13 thoughts on ““I’ve been resting for this testing, digesting every word the Ancients say…””

  1. Lovely to see a lyric quote from my favourite band on a post on my favourite blog – excellent choice, sir! (And the post is pretty good, too :))

  2. If I didn’t take some time off from writing my cat would have a nervous breakdown!

    Glad to see some others are taking a well-deserved day off of everything including Black Friday–ugh!

  3. Nice post, Ed. I’ve learned the hard way that I need time off occasionally from keyboards, but the swirl in my head is harder to stop or even slow. Which is why I’ve been trying to add more silence into my routine. Maybe the fictional voices are chattering so loudly because I push them away. Or I need to adjust my medication. 😉

  4. Just got my MS completetly typed in last night (I write my story line out longhand). Before fixing errors, I ended up with 225 pages; this was after I split the entire MS into two books. The other one is 165 pages. I’ve been living in bookville every waking moment for over a year. Now I’m sort of in a stasis, which I welcome, in a way.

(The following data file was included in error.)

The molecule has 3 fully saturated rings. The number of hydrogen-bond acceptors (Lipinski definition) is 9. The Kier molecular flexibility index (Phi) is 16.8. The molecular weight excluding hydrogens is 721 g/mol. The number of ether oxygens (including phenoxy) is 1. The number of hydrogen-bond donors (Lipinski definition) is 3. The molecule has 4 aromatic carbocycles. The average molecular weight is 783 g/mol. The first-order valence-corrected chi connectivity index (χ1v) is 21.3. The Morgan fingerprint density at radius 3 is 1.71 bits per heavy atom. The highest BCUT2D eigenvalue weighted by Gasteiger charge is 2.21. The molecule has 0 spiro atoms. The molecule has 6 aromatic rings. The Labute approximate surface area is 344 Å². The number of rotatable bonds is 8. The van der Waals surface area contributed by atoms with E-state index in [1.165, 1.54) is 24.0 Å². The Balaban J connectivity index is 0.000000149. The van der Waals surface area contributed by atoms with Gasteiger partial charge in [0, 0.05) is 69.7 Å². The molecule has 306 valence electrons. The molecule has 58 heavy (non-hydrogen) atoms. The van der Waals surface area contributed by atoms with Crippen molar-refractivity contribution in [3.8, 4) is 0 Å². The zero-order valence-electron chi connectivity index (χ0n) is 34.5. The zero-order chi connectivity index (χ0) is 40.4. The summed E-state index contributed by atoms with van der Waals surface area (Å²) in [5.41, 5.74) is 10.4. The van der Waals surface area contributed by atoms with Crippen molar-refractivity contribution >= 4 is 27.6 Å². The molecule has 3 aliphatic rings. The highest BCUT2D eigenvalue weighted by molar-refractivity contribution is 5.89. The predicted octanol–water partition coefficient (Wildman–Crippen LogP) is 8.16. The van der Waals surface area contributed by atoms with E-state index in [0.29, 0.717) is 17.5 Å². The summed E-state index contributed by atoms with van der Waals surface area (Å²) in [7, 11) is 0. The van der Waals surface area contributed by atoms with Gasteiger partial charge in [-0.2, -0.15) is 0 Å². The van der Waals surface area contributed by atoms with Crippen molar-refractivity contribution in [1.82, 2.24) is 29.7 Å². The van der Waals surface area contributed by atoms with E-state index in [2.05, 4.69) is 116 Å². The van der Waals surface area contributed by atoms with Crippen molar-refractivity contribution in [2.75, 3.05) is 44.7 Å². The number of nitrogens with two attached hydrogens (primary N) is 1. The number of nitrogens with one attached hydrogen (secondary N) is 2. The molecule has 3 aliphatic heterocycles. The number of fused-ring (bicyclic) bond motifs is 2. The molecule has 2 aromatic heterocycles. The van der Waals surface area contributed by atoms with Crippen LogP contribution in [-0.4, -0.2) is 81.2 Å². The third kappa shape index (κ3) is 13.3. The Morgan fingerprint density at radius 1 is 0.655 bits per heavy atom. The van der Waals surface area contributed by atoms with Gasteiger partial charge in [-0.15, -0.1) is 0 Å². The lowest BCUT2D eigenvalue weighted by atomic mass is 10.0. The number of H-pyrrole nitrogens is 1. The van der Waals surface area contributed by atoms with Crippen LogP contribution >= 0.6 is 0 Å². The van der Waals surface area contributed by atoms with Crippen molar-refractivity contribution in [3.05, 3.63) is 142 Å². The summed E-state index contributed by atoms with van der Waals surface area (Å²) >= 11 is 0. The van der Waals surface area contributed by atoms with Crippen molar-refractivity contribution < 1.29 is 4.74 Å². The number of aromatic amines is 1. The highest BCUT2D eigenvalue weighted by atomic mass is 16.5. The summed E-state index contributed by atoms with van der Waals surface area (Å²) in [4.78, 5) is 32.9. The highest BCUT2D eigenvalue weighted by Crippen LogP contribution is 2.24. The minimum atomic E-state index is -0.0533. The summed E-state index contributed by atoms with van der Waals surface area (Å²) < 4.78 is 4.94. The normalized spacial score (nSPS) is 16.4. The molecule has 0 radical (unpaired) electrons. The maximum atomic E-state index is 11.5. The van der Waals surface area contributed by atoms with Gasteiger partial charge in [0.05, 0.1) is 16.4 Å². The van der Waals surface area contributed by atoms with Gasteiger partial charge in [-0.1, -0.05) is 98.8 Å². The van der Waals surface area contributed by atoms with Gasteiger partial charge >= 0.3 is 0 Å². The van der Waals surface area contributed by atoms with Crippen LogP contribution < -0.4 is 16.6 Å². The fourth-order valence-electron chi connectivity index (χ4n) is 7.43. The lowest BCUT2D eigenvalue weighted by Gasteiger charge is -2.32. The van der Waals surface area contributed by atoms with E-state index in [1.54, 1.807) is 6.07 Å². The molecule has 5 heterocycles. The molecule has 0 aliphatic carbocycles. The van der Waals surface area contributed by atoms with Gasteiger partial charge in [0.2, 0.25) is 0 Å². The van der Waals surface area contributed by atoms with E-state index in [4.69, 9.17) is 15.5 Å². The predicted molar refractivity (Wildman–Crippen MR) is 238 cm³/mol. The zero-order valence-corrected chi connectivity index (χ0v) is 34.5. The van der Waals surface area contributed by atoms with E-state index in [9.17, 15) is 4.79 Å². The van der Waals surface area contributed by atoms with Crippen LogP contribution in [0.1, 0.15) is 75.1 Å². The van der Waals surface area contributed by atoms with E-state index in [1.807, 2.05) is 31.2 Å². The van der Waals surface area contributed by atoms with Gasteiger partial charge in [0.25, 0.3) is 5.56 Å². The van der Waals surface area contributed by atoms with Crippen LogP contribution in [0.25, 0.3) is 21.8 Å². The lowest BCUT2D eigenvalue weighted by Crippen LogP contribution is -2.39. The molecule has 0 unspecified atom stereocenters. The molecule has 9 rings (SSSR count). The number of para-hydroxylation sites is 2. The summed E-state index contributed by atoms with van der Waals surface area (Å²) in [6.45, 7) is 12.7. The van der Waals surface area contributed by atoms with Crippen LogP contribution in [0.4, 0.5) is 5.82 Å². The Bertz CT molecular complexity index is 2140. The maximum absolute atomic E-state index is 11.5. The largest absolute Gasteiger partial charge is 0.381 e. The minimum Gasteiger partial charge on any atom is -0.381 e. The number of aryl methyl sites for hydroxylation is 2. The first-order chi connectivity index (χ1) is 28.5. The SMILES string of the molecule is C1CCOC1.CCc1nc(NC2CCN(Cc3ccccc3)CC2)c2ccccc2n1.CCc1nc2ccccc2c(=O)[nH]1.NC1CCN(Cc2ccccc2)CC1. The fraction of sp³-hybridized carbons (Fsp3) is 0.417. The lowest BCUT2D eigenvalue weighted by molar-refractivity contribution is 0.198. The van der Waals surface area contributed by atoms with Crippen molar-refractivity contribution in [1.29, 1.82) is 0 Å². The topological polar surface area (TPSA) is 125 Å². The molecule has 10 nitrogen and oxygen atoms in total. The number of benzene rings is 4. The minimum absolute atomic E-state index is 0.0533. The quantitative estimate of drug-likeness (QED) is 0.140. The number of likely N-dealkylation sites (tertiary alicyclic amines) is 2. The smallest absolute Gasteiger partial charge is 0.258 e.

Except I’ve already written the first paragraph of the next one in the series. “Time off”? What’ that?

  5. So true, Ed. Unless something iterrupts me – like conversation with a real live person, my thoughts will be on something writing related. No breaks. And I do get antsy when, like for the recent few weeks, I just can’t sit down and write.

  6. I word a 7 day week as well [on writing] but I get just as antsy when I don’t balance all that cerebral stuff with some real, physical type work. For me the answer is a pickaxe in the garden. It’s amazing just how good you feel after just half an hour of bashing away at rocky, clay soil. 😀

    Oh and happy Thanksgiving!

    1. I absolutely have to agree. Love that yardwork. Right now it’s just leaf-corralling, but still, that’s a nice physical outlet.